Mango’s business rescue plan is to be decided on the 14th of November 2021

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Johannesburg| Mango’s business rescue strategy will be decided the 14th of November. Many are waiting with bated breath to see if creditors will approve the low-cost carrier’s business rescue plan, which aims to get it back in the air by December, or if it will be amended, forcing its business rescue practitioners to revise the business plan again.

  • The approach for Mango’s business rescue will be decided on the 14th of November.
  • Many are watching with bated breath to see if creditors will approve the low-cost carrier’s business rescue plan, which intends to bring it back in the air by December, or if it will be altered, requiring its business recovery practitioners to rework the business plan once more.
  • The corporate rescue plan, according to court filings, indicated that the airline would be sold but the jobs of its 708 employees would be safeguarded.
  • Potential partners, according to Butler, are already interested in becoming strategic equity partners in Mango.
  • Butler believes this is a planned move by SAA because they may anticipate Mango’s return could complicate Takatso Consortium’s projected bid to acquire 51 percent of SAA because to its ties to airline Lift.”

Mango is a government-owned subsidiary of SAA that last produced a profit in 2018, despite repeated attempts by the board and management to turn things around. Flight operations for the airline were halted in July due to the airline’s failure to pay for navigation services provided by the Air Traffic Navigation Services (ATNS).

According to Jordan Butler, chair of the Mango Pilots Association, if the plan is altered at the creditors’ meeting on Monday as requested by SAA, a Mango shareholder, retrenchment of the 708 Mango personnel is a possibility.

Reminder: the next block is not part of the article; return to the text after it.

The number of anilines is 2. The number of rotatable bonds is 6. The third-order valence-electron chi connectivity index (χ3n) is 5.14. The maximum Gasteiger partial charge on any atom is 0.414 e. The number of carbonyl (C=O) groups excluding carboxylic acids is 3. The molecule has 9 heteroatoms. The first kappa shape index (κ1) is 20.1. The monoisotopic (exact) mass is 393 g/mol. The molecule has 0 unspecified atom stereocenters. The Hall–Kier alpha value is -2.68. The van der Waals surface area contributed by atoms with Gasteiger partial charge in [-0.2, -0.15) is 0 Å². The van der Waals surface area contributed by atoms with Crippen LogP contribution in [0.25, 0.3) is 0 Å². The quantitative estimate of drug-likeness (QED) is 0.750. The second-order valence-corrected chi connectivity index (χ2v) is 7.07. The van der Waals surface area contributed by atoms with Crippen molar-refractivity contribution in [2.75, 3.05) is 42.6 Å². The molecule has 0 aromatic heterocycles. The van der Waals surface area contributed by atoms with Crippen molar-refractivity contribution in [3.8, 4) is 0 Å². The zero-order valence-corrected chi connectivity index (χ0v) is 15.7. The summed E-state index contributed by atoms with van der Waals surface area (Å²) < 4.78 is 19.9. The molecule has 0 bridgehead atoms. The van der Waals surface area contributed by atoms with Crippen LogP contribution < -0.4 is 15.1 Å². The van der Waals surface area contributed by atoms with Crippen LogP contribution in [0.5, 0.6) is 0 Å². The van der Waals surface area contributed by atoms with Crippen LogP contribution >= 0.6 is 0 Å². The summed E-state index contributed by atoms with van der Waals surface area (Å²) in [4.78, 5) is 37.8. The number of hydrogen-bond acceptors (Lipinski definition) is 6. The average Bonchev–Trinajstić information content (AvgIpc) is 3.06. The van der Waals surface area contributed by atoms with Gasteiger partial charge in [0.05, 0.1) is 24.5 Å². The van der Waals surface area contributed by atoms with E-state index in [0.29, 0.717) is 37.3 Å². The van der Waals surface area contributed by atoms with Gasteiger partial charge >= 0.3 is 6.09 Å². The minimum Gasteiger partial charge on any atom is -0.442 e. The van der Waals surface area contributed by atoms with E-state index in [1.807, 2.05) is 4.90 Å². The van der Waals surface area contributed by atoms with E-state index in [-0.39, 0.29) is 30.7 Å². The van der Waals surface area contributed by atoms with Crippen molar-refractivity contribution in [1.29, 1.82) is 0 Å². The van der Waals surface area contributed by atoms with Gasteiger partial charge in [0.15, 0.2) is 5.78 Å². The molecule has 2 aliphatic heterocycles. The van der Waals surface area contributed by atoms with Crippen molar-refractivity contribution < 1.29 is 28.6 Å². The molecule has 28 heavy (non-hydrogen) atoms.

Butler claims that business rescue practitioner Sipho Sono hopes to reopen the airline by December of this year in order to profit on the holiday season. However, given the SAA board’s desire that Mr Sono revise his previously publicized strategy, it appears exceedingly unlikely.

According to the chair of the Mango Pilots Association, the SAA and Mango filed affidavits and business models to the Gauteng High Court in August, stating that Mango could resume operations by September 1st or be sold as a continuing concern on a solvent basis. The corporate rescue plan, according to court filings, indicated that the airline would be sold but the jobs of its 708 employees would be safeguarded.

SAA, on the other hand, has modified its stance and now requires that Mango relaunch only after it has secured strategic equity partners, which Butler believes would take a long time given the time it takes to complete the Public Finance Management Act procedures. Potential partners, according to Butler, are already interested in becoming strategic equity partners in Mango. He claimed that the airline’s joint union coalition, which includes the Mango Pilots Association, the South African Cabin Crew Association, and the National Union of Metalworkers of South Africa, has received numerous queries.

Butler believes this is a planned move by SAA because they may anticipate Mango’s return could complicate Takatso Consortium’s projected bid to acquire 51 percent of SAA because to its ties to airline Lift.

“ My view is that SAA and the DPE [SAA shareholder the department of public enterprises] are going to keep moving the goalposts as they obviously don’t really want Mango to return.”

“It seems that they (SAA) really want to get rid of us so that the Takatso deal can proceed. With Mango still around the Takatso deal can’t happen as the Competition Commission is very unlikely to approve the deal,” he said.

Staff Writer

Published by
Staff Writer